Several explanations can be ventured for America’s leadership failings. First, Obama was out of his depth from the start, a factional leader who should never have landed in the White House. Second, his arrogance in office has driven out the best advisors he had, leaving only careerists unwilling to confront him. In seven years, Obama has had five chiefs of staff, three national security advisors, four secretaries of defense, six directors of central intelligence, and three directors of homeland security. Third, the mainstream media has protected him from paying a price for foreign policy failures which would otherwise have compelled a change of course to ensure his political survival.

In the final analysis, however, historians are likely to conclude it was fear which best explains US policy since 2009. Obama rode a wave of war fatigue to his first electoral victory, he needed to lay claim to “ending wars” to win re-election, and he had to avoid “new wars” in his second term in order to preserve his “peace legacy”. Given the times, this was never going to be easy. In the event, Obama’s strategy for “ending wars” was to unilaterally withdraw from them at whatever price had to be paid (by others); and avoiding “new wars” required a studied ignorance of realities and disregard for the US and allied interests at stake.

The policy contortions could be painful to watch. During the 2012 presidential election, Obama placed great emphasis on his success in dealing with terrorism. A staple of his stump speech was “Al Qaeda is on the run and Osama bin Laden is dead”. But eight weeks before election day — on fateful September 11 — Islamists launched a military-style assault on the US consulate in Benghazi and killed four US officials including the ambassador to Libya. Unwilling to acknowledge that Al Qaeda was not, in fact, “on the run”, the administration argued that the deaths were the result of a spontaneous demonstration about an offensive video which had spiraled out of control. As it happened, the administration knew better from the very beginning.

Fear of war also seriously compromised the United States’ ability to secure an agreement to prevent Iran from acquiring nuclear weapons. Challenged to explain its often repeated assurances that “all options are on table” including the use of force, the Obama administration frequently charged its critics with “wanting a war” — thereby telegraphing en clair that all options were not on the table. The Iranians took notice and negotiated accordingly.

An especially egregious example of Obama’s timorous approach has been his maneuvering to preserve minimal US involvement in the war against ISIL. In the summer of 2004, ISIL had suddenly advanced far into Iraq and was publicly conducting mass executions including beheadings and crucifixions.

  • In August 2014, when he was asked about his strategy to deal with the situation, “the leader of the free world” acknowledged he didn’t have one.
  • Faced with an adverse reaction from just about every quarter, in September Obama announced that his strategy would be “to degrade ISIL so that it’s no longer a threat to Iraq, to the region and the US”.
  • When “degrade” failed to satisfy, a week later he added that his strategy was also to “ultimately destroy” ISIL — implying there would not be any rush.
  • In July 2015, Obama confirmed that his strategy would indeed take time: “This will not be quick”.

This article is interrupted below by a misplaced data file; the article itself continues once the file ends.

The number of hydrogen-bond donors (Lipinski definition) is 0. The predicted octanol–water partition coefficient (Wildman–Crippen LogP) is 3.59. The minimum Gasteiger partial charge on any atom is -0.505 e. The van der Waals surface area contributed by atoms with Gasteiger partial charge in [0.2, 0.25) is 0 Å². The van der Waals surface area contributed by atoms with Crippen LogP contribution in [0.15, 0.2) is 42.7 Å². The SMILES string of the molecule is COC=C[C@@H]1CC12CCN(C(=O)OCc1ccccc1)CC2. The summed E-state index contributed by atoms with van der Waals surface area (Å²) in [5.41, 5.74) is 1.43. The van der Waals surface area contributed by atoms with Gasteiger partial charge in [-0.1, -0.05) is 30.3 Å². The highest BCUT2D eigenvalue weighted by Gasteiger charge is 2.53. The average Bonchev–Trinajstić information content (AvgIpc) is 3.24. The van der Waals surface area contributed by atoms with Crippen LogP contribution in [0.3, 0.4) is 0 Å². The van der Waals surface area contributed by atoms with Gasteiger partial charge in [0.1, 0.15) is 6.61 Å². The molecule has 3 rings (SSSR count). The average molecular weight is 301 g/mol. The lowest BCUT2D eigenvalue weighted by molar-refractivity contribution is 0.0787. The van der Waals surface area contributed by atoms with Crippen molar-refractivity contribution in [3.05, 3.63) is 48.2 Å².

• Two months after that, he had reverted to describing US strategy as containment. “We’ve always understood that our goal has to be militarily constraining ISIL’s capabilities, cutting off their supply lines, cutting off their financing.”
  • In November, Obama characterized the Paris attacks as a “setback” to his policy but displayed no more sense of commitment or urgency in dealing with ISIL than he had before.
  • Then, at the beginning of December, the Pentagon (not the President) announced that some 100 US special forces would be sent to Syria.

The new world disorder

Into the empty spaces left by America’s retreat have marched some of the most dangerous despots and barbarians of recorded history. Putin is driven by irredentist ambitions his Soviet predecessors never had (they already controlled the territory he wants back) and he is unaccountable to any modern-day Politburo. The Islamist movement now has territory and financing and global reach to pursue its worldwide ambitions — and no qualms about employing any methods of destruction it can lay its hands on. Infidels are infinitely expendable.

But US statecraft has hardly changed. As a result, we have arrived at a time when the principles and protocols which have governed world affairs for decades no longer do so, while we continue to hide behind aged forms of diplomacy and defence when it should be obvious both must be updated to suit the times.  No wishful “reset” in relations or invitations to join exclusive global clubs are going to deter a former KGB lieutenant-colonel who has assumed supreme power in Russia. Nor can protective measures of even the most elaborate kind ever completely succeed when a handful of jihadists based in one of the poorest countries on earth have shown they could assault the military headquarters of the greatest military power the world has ever known. As Philip Bobbitt pointed out in The Shield of Achilles,

For five centuries it has taken the resources of a state to destroy another state: only states could muster the huge revenues, conscript the vast armies, and equip the divisions required to threaten the survival of other states.  This is no longer true, owing to advances in international telecommunications, rapid computation, and weapons of mass destruction.

Fortunately, there appears to have been something of an intellectual awakening to the new security realities — but it is happening in Europe and Asia and the Middle East, not the United States (or Canada).


The feature illustration: J. Rousset — Illustriete Geschichte der Befreiungskriege by Julius von Pflugk-Harttung (








Paul H. Chapin

Paul Chapin is Executive Editor of The Vimy Report. During a 30-year career in the Canadian foreign service, he served in Tel Aviv, Moscow, at NATO, and in Washington where he was head of the political section. He can be reached at